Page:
The Nation Responds

In our own natural products industry, more than 250 companies have made climate commitments.  Under the umbrella of the Climate Collaborative, natural product companies large and small are stepping up their game.  The Climate Collaborative is working to help companies take meaningful steps to reverse climate change, both on their own and by working together to scale solutions.

Nationally, the good news is that the organization America’s Pledge, a sister movement to ‘We Are Still In’, has committed to quantifying and aggregating the actions of states, cities, businesses and other non-federal actors in the U.S. to reduce greenhouse gas emissions and share them with the world as our collective effort to fulfill our country’s responsibility.

California, the 6th largest economy in the world, has not only signed on to ‘We Are Still In’ but continues to prove that it is the premier state leader in addressing climate change and driving greenhouse gas reductions.  They have already reduced their emissions to 1990 levels and have committed to an additional 40% reduction by 2030.  Oh and by the way, they are growing their economy at the same time.

Retail giant Walmart has taken unprecedented action, committing to eliminating a gigaton of greenhouse emissions by 2030 by convening and supporting the work of their suppliers. Talk about leverage!  Walmart estimates that the impact would be comparable to taking 211 million cars off the roads.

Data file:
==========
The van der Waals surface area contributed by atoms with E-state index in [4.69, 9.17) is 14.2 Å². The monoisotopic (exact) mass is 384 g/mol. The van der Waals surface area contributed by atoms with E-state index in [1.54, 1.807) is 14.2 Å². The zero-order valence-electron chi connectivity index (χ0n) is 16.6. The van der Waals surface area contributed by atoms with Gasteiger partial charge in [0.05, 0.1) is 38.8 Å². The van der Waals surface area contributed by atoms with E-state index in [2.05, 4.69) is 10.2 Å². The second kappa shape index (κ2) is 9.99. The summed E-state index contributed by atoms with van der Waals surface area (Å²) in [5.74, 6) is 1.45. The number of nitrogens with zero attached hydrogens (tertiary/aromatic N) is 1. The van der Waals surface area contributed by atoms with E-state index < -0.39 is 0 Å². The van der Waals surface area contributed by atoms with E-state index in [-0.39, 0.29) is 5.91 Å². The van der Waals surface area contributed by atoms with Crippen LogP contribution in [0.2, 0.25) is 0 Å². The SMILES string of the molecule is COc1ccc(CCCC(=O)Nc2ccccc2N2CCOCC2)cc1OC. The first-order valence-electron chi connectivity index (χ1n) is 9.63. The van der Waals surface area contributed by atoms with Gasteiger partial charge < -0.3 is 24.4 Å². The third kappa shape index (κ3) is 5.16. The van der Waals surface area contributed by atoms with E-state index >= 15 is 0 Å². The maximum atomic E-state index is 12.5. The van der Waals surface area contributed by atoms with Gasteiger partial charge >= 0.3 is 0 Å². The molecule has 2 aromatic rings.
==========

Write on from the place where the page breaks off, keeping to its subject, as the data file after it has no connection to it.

Even Congress is showing some signs of progress.  The Climate Solutions Caucus in the House of Representatives has grown from 40 members to 78.  This bipartisan group, which by design is made up of 50% republicans and 50% democrats, is educating themselves and exploring policy options that address the impacts, causes, and challenges of our changing climate.

There is so much more to do.  But we remain inspired by so many people, communities, businesses and organizations rising up and taking action.  The challenge is huge but the solutions can be built from a million smaller steps.  Challenging the status quo is key, and inspiration and innovation critical.  All ideas are welcome here at Stonyfield.


How You Can Help

  1. If you are part of a business or institution that is committed to addressing climate change, encourage your leaders to join the ‘We Are Still In’ movement.
  2. Reach out to your local and state leaders to encourage them to be a leader on climate change. Whether it’s joining the ‘We Are Still In’ movement, supporting clean energy legislation, or publicly making the connection between climate change and the cost impacts of planning for and responding to extreme weather events in your community or state, there are many ways that our communities and states can lead.
  3. Find more ideas here from our friends at the Union of Concerned Scientists.